Also called the Mother Fortress of Tbilisi, Narikala is an ancient symbol of Tbilisi’s defence. The fortress was established in the 4th century, around the period when the city itself was founded. It was then known as Shuris-tsikhe (Invidious Fort). The name Narikala is said to derive from a Persian word for citadel, but another theory says was the name that Mongols used, meaning “little fortress”. It was expanded considerably by the Arabs during the 7th and 8th centuries. The Arabs built the Emir’s palace within its walls. King David further extended the Builder the fortress in th 11th century. Most of the existing fortifications date from the 16th and 17th centuries. In 1827 it was damaged by an earthquake and was not resorted. St. Nikolos church, inside the fortress walls, dates from the 12th century. It was renovated in 1996. Narikala offers you some of the best panoramas of the city. We’d also advise you to take a walk along the Narikala Tourist route, a 1500 metre trail that runs from the top of the ridge near the Mother Georgia statue, around the fortress and down into Old Town to near the entrance to the Botanical Gardens. It offers stunning views at every turn and is a particular delight at night when the city lights shine below.
Day 1 :
Rike park is considered to be the youngest recreational area in Tbilisi. It is situated on the left bank of the river Kura (Mtkvari) and already has become a popular place for both local and international visitors, especially families, and in summer. The Rike park is quite easy to find, as its main entrance is right from the beautiful pedestrian ‘Bridge of Peace’. The park is a host to a numerous entertainment facilities like singing and dancing fountains, artificial climbing wall, children’s maze, mega-chess board, as well as footpaths and quiet corners. The start point of a newly opened cable car that takes visitors up to Narikala fortress is located in the Rike park, as well as a number of fancy bars and restaurants.
Day 1 :
Relatively newly constructed the Bridge of Peace is definitely the attraction one wouldn’t want to miss in Tbilisi. It is a pedestrian glass and steel bridge in a bow-shaped design that sits over the Mtkvari (Kura) river in Georgian capital. It was officially opened in May 2010. The bridge was brought to Georgia from Italy in 200 unassembled components. The bridge is 156 meters long and has more than 10 000 LED bulbs built-in, that are switched on daily 90 minutes before the sunset.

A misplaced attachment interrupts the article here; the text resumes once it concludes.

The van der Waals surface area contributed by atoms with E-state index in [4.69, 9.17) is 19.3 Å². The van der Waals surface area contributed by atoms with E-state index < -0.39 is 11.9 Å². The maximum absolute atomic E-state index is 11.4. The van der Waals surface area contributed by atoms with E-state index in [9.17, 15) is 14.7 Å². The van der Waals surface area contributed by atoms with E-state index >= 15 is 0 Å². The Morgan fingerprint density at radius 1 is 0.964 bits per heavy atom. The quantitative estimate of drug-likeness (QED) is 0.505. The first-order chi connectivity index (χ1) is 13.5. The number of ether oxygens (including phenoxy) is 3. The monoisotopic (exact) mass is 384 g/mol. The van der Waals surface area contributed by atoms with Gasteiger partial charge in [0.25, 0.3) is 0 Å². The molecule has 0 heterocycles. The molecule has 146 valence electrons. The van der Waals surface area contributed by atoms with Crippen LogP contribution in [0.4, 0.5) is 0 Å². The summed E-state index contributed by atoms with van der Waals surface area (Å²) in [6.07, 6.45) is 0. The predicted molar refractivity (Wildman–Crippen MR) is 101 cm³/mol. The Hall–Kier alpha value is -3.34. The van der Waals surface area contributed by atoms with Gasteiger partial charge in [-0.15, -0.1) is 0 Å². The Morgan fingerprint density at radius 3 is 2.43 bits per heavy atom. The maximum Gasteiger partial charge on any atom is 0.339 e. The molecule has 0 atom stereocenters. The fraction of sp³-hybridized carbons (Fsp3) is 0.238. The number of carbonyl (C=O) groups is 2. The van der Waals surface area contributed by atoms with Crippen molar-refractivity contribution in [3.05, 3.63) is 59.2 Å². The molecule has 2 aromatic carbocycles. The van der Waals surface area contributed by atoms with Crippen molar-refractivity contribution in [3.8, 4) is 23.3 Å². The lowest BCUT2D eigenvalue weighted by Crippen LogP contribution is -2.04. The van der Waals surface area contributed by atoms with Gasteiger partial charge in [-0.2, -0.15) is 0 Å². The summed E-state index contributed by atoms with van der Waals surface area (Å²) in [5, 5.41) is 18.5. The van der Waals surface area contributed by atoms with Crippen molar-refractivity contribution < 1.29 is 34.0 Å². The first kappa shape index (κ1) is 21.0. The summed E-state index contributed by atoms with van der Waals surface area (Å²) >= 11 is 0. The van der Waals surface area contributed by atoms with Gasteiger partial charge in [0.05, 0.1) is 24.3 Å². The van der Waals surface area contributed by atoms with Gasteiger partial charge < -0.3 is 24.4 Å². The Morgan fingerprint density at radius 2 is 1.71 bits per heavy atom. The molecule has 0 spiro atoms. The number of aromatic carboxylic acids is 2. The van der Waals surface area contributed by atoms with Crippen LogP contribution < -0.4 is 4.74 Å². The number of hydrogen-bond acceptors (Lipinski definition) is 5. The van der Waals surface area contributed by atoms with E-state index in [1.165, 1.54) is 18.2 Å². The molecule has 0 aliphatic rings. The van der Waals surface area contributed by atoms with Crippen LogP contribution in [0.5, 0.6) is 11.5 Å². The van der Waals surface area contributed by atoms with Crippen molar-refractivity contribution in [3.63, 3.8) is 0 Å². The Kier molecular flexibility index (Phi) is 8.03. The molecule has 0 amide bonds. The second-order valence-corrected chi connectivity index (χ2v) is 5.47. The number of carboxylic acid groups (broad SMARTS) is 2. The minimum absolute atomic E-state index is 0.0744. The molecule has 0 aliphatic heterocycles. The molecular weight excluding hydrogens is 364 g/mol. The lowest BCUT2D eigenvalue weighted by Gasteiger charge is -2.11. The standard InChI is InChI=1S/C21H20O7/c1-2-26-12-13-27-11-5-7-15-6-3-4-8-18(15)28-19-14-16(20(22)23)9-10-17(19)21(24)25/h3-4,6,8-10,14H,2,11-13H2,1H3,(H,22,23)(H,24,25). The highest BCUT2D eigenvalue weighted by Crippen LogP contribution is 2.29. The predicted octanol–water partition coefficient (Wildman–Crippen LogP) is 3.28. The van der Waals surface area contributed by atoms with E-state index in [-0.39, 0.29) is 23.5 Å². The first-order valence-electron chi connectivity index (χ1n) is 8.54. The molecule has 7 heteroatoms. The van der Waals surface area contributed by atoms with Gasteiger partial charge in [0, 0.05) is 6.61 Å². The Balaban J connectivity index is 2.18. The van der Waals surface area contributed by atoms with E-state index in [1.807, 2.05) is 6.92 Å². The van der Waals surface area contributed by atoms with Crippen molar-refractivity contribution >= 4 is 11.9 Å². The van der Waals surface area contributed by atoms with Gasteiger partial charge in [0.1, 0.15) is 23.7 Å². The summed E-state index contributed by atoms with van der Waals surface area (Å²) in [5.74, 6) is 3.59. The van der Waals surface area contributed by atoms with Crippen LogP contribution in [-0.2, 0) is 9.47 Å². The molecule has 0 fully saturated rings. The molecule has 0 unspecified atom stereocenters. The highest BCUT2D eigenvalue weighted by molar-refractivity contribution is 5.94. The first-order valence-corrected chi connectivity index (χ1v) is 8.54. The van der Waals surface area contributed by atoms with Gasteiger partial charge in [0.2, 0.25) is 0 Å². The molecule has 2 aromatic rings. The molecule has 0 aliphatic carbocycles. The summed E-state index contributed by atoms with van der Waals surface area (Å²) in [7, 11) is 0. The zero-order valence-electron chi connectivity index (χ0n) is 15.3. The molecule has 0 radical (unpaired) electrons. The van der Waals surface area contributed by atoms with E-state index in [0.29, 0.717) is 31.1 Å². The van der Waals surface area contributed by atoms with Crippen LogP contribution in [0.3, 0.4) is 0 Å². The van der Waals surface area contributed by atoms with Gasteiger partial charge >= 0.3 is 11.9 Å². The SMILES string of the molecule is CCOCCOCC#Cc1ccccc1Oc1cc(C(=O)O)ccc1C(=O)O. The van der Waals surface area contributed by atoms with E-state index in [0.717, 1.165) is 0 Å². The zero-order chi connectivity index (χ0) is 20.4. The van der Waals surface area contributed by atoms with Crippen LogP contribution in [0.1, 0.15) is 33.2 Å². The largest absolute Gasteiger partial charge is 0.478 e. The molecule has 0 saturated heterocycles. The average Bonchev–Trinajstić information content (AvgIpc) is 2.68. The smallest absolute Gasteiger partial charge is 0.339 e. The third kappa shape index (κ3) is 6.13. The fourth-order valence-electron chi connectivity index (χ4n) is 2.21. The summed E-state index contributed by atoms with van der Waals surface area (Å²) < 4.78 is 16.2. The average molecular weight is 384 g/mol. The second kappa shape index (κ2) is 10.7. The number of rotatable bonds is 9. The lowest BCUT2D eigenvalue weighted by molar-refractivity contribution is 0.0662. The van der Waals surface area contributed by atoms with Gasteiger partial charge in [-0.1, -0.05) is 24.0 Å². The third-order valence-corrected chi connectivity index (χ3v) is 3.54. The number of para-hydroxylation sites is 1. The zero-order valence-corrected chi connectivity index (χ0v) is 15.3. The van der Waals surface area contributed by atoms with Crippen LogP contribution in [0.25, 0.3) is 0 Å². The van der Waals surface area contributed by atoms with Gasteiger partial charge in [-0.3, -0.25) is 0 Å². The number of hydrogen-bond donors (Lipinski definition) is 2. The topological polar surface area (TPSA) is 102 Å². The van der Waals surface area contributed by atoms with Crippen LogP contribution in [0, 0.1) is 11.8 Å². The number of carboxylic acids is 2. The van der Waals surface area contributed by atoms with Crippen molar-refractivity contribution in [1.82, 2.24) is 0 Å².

Day 1 :
The “Abanotubani” is the name given to the district in the Old Town of Tbilisi where there is a whole street (Abanos kucha) of public bathhouses that use the sulphurous waters of the many hot springs in this area.
Day 2 :
Day 2 :
Jvari monastery is overlooking city of Mtskheta from the mountain. Soon after accepting Christianity in Georgia, construction of Jvari Monastery started, which was in 4th century, during 30s years. The main big church was built in 11th century. From Jvari Monastery you will be able to enjoy magical panorama; Wave-like mountains, panorama of city of Mtskheta and a place where two rivers unite (Aragvi and Kura (Mtkvari))
Day 2 :
Mtskheta One of the oldest cities of Georgia founded by the ancient Meschian tribes in the 5th century . Due to its historical significance and several cultural monuments, is recognized by UNESCO as a World Heritage Site. It was capital of the early Georgian Kingdom of Iberia from the 3rd century BC to the 5th century AD. However, Mtskheta continued to serve as the coronation and burial place for most kings of Georgia until the end of the kingdom in the 19th century. The Svetitskhoveli Cathedral (literally the Cathedral of the Living Pillar) It is currently the second largest church building in Georgia, after the Holy Trinity Cathedral. Known as the burial site of Christ’s mantle, Svetitskhoveli has long been one of the principal Georgian Orthodox churches and is among the most venerated places of worship in the region.Svetitskhoveli was not only the site of the coronation of the Georgian kings but also served as their burial place.
Day 2 :
Established in 5th century, here is monastery and burial place for first Christian King and Queen of Georgia.
Day 2 :
According to a historic tradition, the first monastic community at this place was founded by the 6th-century monk Shio, one of the Thirteen Assyrian Fathers who came to Georgia as Christian missionaries. St. Shio is said to have spent his last years as a hermit in a deep cave near Mtskheta subsequently named Shiomghvime (“the Cave of Shio”) after him. Shio-Mgvime quickly turned into the largest monastic community in Georgia and by the end of the 6th century it was populated by as many as 2,000 monks. It became a vibrant center of cultural and religious activities and remained under the personal patronage of Catholicoi of Georgia.